An Undergraduate Research Story: Part Two
The prestigious Barry M. Goldwater Scholarship is awarded to undergraduate sophomores and juniors planning on research careers in natural sciences, mathematics, or engineering. SfN is proud some of its members are Goldwater Scholarship Award Winners. In this series, we feature three SfN members who are 2017 winners to showcase their accomplishments and offer other undergraduate members interested in conducting research a chance to learn from their experiences. Here, Duy Phan of Johns Hopkins University shares his insights.
When did you decide to pursue neuroscience for your undergraduate studies? What led you to make that decision?
When I was 10 years old, I thought that I wanted to be a professional concert pianist. But I also always found the nervous system to be beautiful and enjoyed looking at pictures and drawings of nerves. In fact, my fifth-grade arts project was a children's picture book on motor nerves. In high school, I joined a research lab at Ohio State University (OSU), and from then on, I decided to become a neuroscientist. I am now majoring in neuroscience, with a focus on systems neuroscience, at Johns Hopkins University (JHU).
What does your research focus on, and what are your responsibilities? Why does this research excite you?
My overarching research goal is to understand how neurons interconnected with each other in neural circuits drive nervous system function.
I first began addressing this question in the Beattie Lab at OSU by looking at how neural circuits are formed and how neural circuit plasticity is affected by neurological disorders. I brought my interest in neural development to the Hattar Lab at Hopkins, where I worked on how disruptive light schedules such as shift work affect adult neural stem cells to impact mood and learning. I spent summers at the Karpova Lab at Janelia Research Campus and the Yoshihara Lab at the RIKEN Brain Science Institute to gain experience in molecular tools for anatomical and functional studies of neural circuits. I am now using some of these systems approaches to characterize the anatomy and function of neural circuits that regulate circadian rhythms at the National Institute of Mental Health, where the Hattar Lab recently moved.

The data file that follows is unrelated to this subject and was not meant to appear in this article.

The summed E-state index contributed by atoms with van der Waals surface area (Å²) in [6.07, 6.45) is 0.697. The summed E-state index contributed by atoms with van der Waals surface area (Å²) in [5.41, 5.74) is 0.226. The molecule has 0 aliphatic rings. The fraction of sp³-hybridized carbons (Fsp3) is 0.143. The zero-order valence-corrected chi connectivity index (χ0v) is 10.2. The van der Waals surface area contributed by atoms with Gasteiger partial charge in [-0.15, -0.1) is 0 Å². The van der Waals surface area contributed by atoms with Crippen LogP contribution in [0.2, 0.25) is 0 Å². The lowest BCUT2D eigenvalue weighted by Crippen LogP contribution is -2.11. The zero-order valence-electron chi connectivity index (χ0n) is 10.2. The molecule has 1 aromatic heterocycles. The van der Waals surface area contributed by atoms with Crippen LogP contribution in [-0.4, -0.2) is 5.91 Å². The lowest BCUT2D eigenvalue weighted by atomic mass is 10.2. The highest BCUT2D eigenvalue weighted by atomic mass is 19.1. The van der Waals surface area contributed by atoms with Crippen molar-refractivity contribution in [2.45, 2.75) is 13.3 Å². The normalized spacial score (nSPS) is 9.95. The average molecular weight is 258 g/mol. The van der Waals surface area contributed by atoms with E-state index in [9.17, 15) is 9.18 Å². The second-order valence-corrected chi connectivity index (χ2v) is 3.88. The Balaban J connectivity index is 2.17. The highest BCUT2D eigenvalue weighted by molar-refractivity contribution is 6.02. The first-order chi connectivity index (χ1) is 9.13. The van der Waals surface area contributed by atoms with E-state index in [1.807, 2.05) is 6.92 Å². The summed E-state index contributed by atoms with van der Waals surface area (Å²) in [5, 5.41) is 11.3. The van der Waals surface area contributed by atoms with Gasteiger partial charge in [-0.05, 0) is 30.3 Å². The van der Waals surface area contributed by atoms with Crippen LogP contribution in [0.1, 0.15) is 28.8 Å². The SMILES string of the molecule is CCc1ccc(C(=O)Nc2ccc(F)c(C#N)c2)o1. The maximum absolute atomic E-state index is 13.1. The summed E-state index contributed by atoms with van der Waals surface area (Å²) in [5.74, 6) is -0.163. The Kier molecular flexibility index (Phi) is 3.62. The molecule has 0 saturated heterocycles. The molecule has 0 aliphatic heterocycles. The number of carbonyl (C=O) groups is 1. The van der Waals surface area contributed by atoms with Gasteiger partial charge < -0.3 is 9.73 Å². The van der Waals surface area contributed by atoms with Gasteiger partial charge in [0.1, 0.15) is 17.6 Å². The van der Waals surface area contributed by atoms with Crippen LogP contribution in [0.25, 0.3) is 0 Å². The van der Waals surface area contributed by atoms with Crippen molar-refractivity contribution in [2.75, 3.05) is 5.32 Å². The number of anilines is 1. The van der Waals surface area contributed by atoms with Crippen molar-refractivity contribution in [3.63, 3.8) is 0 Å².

I have been very fortunate to have generous mentors who let me work independently on all project aspects, from conceiving ideas and submitting grant proposals to conducting experiments and writing papers for publications.
Doing independent neuroscience research is especially exciting because the nervous system allows us to experience the world. What we see, feel, and think are the result of computations performed by neural circuits. Therefore, neuroscience is the gateway by which we can learn about the biological correlates that make us uniquely human. When neurons become sick, individuals lose the ability to experience the world in a complete manner, and are affected from learning and memory disturbances to loss of voluntary movement. Understanding how neural circuits work can lead to the development of new therapies that repair dysfunctional neural circuits in nervous system disorders, putting individuals back on course with their lives.
Besides the Goldwater Scholarship, do you have other scholarships or fellowships to conduct this research?
My research is funded by several internal JHU grants, notably the three-year Woodrow Wilson Research Fellowship. In addition, my research has been supported by the NIH Undergraduate Scholarship Program. My summer research experiences were funded by several internationally competitive fellowships, including those awarded by the Howard Hughes Medical Institute’s Janelia Undergraduate Scholars program, U.S. Department of State’s Benjamin A. Gilman International Scholarship, and the RIKEN Brain Science Institute Summer Program (which is typically for graduate students and postdocs but open to others). I learned about these external grants from Hopkins’ National Fellowships Office.
How do you balance time in the lab with all of your classes and any extracurricular activities that you do?
For me, there is not much of a distinction between life inside and outside of the lab. Connecting the lab with the outside world allows me to accomplish more at once. I do homework and study while waiting for experiments to run, and when I am physically outside of the lab, I am reading papers and thinking of new and better experiments to try.
What is one piece of advice that you would offer other undergraduates who are thinking about or who are already doing lab research to help them be successful?
Enjoy the science and the opportunity to discover new and important knowledge that has the potential to make a difference in the world.